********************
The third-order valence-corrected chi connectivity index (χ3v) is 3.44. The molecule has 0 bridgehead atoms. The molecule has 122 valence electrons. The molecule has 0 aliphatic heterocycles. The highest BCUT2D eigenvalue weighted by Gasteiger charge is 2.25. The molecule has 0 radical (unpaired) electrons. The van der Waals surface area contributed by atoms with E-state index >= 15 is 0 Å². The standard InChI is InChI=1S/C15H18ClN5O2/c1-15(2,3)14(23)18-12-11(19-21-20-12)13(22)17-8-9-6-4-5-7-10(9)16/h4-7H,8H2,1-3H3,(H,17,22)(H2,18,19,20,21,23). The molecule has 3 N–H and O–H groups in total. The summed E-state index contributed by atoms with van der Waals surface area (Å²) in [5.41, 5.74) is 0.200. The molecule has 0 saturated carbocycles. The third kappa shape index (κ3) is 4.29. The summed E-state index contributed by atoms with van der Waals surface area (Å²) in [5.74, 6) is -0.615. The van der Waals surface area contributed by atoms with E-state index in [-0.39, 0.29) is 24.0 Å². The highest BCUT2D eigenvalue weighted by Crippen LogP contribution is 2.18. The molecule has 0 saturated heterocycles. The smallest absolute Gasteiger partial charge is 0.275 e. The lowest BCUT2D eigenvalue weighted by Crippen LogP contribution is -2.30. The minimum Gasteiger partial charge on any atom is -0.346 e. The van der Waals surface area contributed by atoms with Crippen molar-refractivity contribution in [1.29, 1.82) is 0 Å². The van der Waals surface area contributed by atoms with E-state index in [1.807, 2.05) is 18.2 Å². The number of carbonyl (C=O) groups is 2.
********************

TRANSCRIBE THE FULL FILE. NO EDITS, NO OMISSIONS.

The third-order valence-corrected chi connectivity index (χ3v) is 3.44. The molecule has 0 bridgehead atoms. The molecule has 122 valence electrons. The molecule has 0 aliphatic heterocycles. The highest BCUT2D eigenvalue weighted by Gasteiger charge is 2.25. The molecule has 0 radical (unpaired) electrons. The van der Waals surface area contributed by atoms with E-state index >= 15 is 0 Å². The standard InChI is InChI=1S/C15H18ClN5O2/c1-15(2,3)14(23)18-12-11(19-21-20-12)13(22)17-8-9-6-4-5-7-10(9)16/h4-7H,8H2,1-3H3,(H,17,22)(H2,18,19,20,21,23). The molecule has 3 N–H and O–H groups in total. The summed E-state index contributed by atoms with van der Waals surface area (Å²) in [5.41, 5.74) is 0.200. The molecule has 0 saturated carbocycles. The third kappa shape index (κ3) is 4.29. The summed E-state index contributed by atoms with van der Waals surface area (Å²) in [5.74, 6) is -0.615. The van der Waals surface area contributed by atoms with E-state index in [-0.39, 0.29) is 24.0 Å². The highest BCUT2D eigenvalue weighted by Crippen LogP contribution is 2.18. The molecule has 0 saturated heterocycles. The smallest absolute Gasteiger partial charge is 0.275 e. The lowest BCUT2D eigenvalue weighted by Crippen LogP contribution is -2.30. The minimum Gasteiger partial charge on any atom is -0.346 e. The van der Waals surface area contributed by atoms with Crippen molar-refractivity contribution in [1.29, 1.82) is 0 Å². The van der Waals surface area contributed by atoms with E-state index in [1.807, 2.05) is 18.2 Å². The number of carbonyl (C=O) groups is 2.